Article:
When and how did you first find out you have breast cancer?
I found out I had breast cancer in 2005. I was always breast aware and found something strange in my breast and had a mammogram which was inconclusive so I rang the surgeon and a lumpectomy was scheduled on my insistence. since I had a strong family history
What were your main concerns after being diagnosed?
Death. If I had to have chemo losing my hair and looking like a freak with a deformed body.
Can you tell us about your course of treatment and how that has gone?
Chemotherapy, radiotherapy and hormone pills for 5 years. Luckily the treatment was successful.
How did your family and friends react to the news?
Friends were amazing and very supportive. I tried to hide most of it from my daughter who lived abroad until I knew I would be ok. She knew I had surgery but did not know much about the treatment as it was hidden.
How did you cope emotionally?
I feel I coped very well as generally I am a very positive person. If I wanted to live and enjoy life I had to be positive. I used humour to cope for example I’d say that my oncologist was my hairdresser or that I had just had a boob job just to keep what I was going through as light as possible.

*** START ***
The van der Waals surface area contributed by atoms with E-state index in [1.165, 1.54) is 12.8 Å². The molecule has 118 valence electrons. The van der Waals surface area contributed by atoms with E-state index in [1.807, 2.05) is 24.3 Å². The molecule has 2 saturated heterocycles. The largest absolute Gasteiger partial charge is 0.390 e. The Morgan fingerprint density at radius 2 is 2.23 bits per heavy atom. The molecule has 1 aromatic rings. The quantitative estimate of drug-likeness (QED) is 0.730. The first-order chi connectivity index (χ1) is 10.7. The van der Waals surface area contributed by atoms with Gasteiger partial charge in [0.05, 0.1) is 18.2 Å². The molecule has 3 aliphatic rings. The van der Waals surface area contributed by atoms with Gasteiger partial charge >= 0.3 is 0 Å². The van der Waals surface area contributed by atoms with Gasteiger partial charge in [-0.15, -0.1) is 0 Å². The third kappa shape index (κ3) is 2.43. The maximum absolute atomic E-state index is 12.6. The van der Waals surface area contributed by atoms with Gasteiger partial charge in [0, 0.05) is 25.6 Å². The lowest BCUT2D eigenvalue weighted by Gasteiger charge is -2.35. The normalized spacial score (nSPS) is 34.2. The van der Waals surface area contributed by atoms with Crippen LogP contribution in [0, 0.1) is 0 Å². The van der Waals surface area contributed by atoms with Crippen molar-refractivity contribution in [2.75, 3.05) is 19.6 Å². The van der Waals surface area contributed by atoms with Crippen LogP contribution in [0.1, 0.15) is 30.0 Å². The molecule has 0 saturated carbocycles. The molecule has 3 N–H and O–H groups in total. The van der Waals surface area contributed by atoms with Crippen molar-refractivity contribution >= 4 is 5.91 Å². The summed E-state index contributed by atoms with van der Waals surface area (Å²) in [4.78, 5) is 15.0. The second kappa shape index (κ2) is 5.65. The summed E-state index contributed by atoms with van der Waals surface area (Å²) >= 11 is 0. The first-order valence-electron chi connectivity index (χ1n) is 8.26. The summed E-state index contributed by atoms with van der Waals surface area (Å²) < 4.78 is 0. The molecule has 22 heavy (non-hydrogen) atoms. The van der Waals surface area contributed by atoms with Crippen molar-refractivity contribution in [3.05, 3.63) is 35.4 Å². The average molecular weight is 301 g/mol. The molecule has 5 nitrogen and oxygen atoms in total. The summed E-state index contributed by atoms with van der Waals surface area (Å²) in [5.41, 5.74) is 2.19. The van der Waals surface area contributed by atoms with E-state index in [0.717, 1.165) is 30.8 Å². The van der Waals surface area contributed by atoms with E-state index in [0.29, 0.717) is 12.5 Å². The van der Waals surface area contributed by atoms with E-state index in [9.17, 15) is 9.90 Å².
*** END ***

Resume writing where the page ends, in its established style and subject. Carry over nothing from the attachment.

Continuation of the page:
Did you face any obstacles during your treatment process? If so, how did you overcome these obstacles?
If you have a positive outlook you will succeed in all things. My motto was and has always been ‘ I have the scars to prove I am healthy’. I also coped by writing and being open about the entire experience, be it through articles in the papers and tv.
Where there any programs or services offered to you that would help with the treatment process?
In 2005 I was offered no help at all. I had to cope alone and even find a proper prosthesis on line.
How did you manage the costs of treatment?
I was lucky enough to have premium cover health insurance.
How has breast cancer affected your outlook on life?
It has affected me for the better. When I said Thank God I got cancer people look at me in horror, but for me it has changed my life for the better in every way. I’m so much more positive and I live each day to the full. It has taught me to not be negative but to look at the positive side of each and every day. Health is everything in life and not wealth. Without health you cannot enjoy life.
What advice would you like to give to others about breast cancer?
Be positive and that positivity will help you through so much. Talk about it and you will get help from everyone. Be a survivor and hold your head up high. Each day of your life is a bonus.
What are you doing towards raising awareness about breast cancer?
I was the first person in Malta to talk about having breast cancer and showing my scars in the media. By doing that I met Esther Sant and Helen Muscat who were about to launch the Action For Breast Cancer Foundation and I joined them. ABCF and the activities we do are aimed at lobbying for a better service for breast cancer patients which is our main concern.
Apart from this I still write articles on my progress and my second diagnosis and reconstruction in 2010 too.
I also talk to many people just being diagnosed and every week spend time voluntarily at the National Cancer Platform office at Sir Anthony Mamo Oncology Centre on behalf of ABCF.
I will raise awareness until the day I die as I feel I owe it to people